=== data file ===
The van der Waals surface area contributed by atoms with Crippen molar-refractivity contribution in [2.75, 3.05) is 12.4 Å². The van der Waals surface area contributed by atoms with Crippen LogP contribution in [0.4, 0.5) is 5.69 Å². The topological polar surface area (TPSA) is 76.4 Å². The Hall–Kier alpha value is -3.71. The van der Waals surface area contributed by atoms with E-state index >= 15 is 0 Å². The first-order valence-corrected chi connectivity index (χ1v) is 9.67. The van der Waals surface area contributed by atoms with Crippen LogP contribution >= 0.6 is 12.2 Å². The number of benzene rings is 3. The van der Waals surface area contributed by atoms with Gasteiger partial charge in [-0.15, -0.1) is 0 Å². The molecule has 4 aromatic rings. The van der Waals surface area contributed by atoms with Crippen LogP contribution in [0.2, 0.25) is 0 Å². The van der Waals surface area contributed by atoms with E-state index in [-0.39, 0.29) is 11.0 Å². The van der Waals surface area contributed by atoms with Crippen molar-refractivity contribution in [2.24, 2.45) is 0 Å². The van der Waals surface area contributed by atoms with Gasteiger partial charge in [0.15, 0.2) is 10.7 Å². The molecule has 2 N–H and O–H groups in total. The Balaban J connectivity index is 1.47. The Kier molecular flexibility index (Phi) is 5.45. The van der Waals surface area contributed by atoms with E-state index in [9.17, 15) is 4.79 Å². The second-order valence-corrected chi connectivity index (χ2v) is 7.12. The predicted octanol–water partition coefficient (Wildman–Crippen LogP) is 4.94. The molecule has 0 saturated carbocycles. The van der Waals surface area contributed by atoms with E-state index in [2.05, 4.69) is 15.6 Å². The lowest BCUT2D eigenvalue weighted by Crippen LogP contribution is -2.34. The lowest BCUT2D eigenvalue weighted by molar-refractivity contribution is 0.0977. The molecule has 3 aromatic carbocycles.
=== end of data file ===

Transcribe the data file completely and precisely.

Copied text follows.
The van der Waals surface area contributed by atoms with Crippen molar-refractivity contribution in [2.75, 3.05) is 12.4 Å². The van der Waals surface area contributed by atoms with Crippen LogP contribution in [0.4, 0.5) is 5.69 Å². The topological polar surface area (TPSA) is 76.4 Å². The Hall–Kier alpha value is -3.71. The van der Waals surface area contributed by atoms with E-state index >= 15 is 0 Å². The first-order valence-corrected chi connectivity index (χ1v) is 9.67. The van der Waals surface area contributed by atoms with Crippen LogP contribution >= 0.6 is 12.2 Å². The number of benzene rings is 3. The van der Waals surface area contributed by atoms with Gasteiger partial charge in [-0.15, -0.1) is 0 Å². The molecule has 4 aromatic rings. The van der Waals surface area contributed by atoms with Crippen LogP contribution in [0.2, 0.25) is 0 Å². The van der Waals surface area contributed by atoms with E-state index in [-0.39, 0.29) is 11.0 Å². The van der Waals surface area contributed by atoms with Crippen molar-refractivity contribution in [2.24, 2.45) is 0 Å². The van der Waals surface area contributed by atoms with Gasteiger partial charge in [0.15, 0.2) is 10.7 Å². The molecule has 2 N–H and O–H groups in total. The Balaban J connectivity index is 1.47. The Kier molecular flexibility index (Phi) is 5.45. The van der Waals surface area contributed by atoms with E-state index in [9.17, 15) is 4.79 Å². The second-order valence-corrected chi connectivity index (χ2v) is 7.12. The predicted octanol–water partition coefficient (Wildman–Crippen LogP) is 4.94. The molecule has 0 saturated carbocycles. The van der Waals surface area contributed by atoms with E-state index in [2.05, 4.69) is 15.6 Å². The lowest BCUT2D eigenvalue weighted by Crippen LogP contribution is -2.34. The lowest BCUT2D eigenvalue weighted by molar-refractivity contribution is 0.0977. The molecule has 3 aromatic carbocycles.